Big brother bailout: Troika to play hardball with Greece – report
According to the 29-page document acquired by FT, it becomes obvious that Greece’s left-leaning government will have its hands tied on all aspects of economic policy, starting from drug prices to tourist rentals, let alone tax administration.
The first package of austerity measures needs to be implemented before the deal. PM Alexis Tsipras’ Syriza government will have to cancel cross-border withholding taxes, introduced recently. Among the other measures are raising the retirement age to 67, cutting drug prices and liberalizing energy supplies to homes by 2018.
After that, the austerity will continue, as Greece will have to adopt various fiscal, financial, regulatory and pension reforms and keep to a strict budget program. The country’s creditors are insisting on a prime target of a 0.25 percent budget deficit this year, and surpluses of 0.5 percent in 2016, 1.75 percent in 2017 and 3.5 percent in 2018.
Facing a 1.5 percent contraction in GDP this year, it will be a hard task for Athens to cut the 1.25 percentage points deficit in four months.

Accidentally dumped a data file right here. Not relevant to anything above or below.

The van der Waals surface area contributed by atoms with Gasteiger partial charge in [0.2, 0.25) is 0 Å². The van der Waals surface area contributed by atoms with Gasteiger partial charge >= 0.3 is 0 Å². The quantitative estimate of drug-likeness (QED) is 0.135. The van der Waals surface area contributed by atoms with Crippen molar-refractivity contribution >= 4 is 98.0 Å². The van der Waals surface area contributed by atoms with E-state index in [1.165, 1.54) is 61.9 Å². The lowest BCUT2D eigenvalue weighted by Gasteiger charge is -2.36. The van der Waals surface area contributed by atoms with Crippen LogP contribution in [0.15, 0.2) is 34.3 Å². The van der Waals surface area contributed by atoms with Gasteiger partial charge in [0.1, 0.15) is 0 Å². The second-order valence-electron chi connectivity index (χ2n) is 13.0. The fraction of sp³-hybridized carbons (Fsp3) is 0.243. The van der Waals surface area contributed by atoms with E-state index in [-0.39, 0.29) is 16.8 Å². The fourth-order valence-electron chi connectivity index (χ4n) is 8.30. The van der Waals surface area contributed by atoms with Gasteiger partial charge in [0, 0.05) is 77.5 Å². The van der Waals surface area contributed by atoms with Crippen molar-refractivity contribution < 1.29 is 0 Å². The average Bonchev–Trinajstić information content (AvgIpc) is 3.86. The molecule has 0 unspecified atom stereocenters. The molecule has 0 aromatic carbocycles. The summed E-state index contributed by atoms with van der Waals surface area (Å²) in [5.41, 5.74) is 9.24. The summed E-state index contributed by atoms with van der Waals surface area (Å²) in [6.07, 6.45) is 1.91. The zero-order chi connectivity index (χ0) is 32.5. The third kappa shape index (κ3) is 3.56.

The FT, quoting unnamed European Union officials, says the EU acknowledges and expects a 2.3 percent fall in Greek GDP in 2015, and a 1.3 percent decline in 2016. However, the EU claims that Greece will achieve 2.7 percent GDP growth in 2017, followed by 3.1 percent growth in 2018.
Greece’s banking system will also be under strict EU control, according to the document.
“No unilateral fiscal or other policy actions will be taken by the authorities, which would undermine the liquidity, solvency or future viability of the banks. All measures, legislative or otherwise, taken during the program period, which may have an impact on banks’ operations, solvency, liquidity, asset quality etc. should be taken in close consultation with the EC/ECB/IMF and where relevant the ESM [ European Stability Mechanism, the EU fund that will bankroll the bailout],” it said.
The €50 billion privatization fund meant to collect and sell off Greek state assets to pay off creditors and recapitalize banks was a key condition when Tsipras reached an agreement with creditors in July. However, a decision on it how it will be established has been postponed until December. The fund will be located in Greece, not in Luxembourg as had been proposed by Germany, but the participation of the Greek government and how the fund will be established is still to be decided.